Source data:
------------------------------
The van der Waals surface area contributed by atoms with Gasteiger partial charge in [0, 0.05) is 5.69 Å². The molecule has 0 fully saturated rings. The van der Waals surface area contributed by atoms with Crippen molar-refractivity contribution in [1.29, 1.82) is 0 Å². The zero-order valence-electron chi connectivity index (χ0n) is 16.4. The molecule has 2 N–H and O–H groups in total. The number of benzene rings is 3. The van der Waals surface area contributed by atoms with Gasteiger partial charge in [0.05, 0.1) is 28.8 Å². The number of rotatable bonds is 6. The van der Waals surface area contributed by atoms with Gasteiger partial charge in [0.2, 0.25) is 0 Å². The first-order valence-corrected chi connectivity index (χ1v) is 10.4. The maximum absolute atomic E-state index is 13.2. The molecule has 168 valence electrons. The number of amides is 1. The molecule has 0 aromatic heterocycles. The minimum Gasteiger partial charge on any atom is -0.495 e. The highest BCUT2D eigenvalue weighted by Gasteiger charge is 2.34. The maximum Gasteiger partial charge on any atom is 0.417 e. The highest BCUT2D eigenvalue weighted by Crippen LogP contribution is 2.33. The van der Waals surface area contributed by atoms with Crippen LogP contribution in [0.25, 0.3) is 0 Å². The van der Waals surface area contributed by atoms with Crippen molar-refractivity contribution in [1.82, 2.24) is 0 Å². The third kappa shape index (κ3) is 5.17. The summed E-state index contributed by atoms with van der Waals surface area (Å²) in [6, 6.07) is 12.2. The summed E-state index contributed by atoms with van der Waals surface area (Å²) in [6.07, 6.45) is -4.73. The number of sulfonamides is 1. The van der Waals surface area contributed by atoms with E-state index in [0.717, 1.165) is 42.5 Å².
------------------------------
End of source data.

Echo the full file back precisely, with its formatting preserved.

The van der Waals surface area contributed by atoms with Gasteiger partial charge in [0, 0.05) is 5.69 Å². The molecule has 0 fully saturated rings. The van der Waals surface area contributed by atoms with Crippen molar-refractivity contribution in [1.29, 1.82) is 0 Å². The zero-order valence-electron chi connectivity index (χ0n) is 16.4. The molecule has 2 N–H and O–H groups in total. The number of benzene rings is 3. The van der Waals surface area contributed by atoms with Gasteiger partial charge in [0.05, 0.1) is 28.8 Å². The number of rotatable bonds is 6. The van der Waals surface area contributed by atoms with Gasteiger partial charge in [0.2, 0.25) is 0 Å². The first-order valence-corrected chi connectivity index (χ1v) is 10.4. The maximum absolute atomic E-state index is 13.2. The molecule has 168 valence electrons. The number of amides is 1. The molecule has 0 aromatic heterocycles. The minimum Gasteiger partial charge on any atom is -0.495 e. The highest BCUT2D eigenvalue weighted by Gasteiger charge is 2.34. The maximum Gasteiger partial charge on any atom is 0.417 e. The highest BCUT2D eigenvalue weighted by Crippen LogP contribution is 2.33. The van der Waals surface area contributed by atoms with Crippen LogP contribution in [0.25, 0.3) is 0 Å². The van der Waals surface area contributed by atoms with Crippen molar-refractivity contribution in [1.82, 2.24) is 0 Å². The third kappa shape index (κ3) is 5.17. The summed E-state index contributed by atoms with van der Waals surface area (Å²) in [6, 6.07) is 12.2. The summed E-state index contributed by atoms with van der Waals surface area (Å²) in [6.07, 6.45) is -4.73. The number of sulfonamides is 1. The van der Waals surface area contributed by atoms with E-state index in [0.717, 1.165) is 42.5 Å².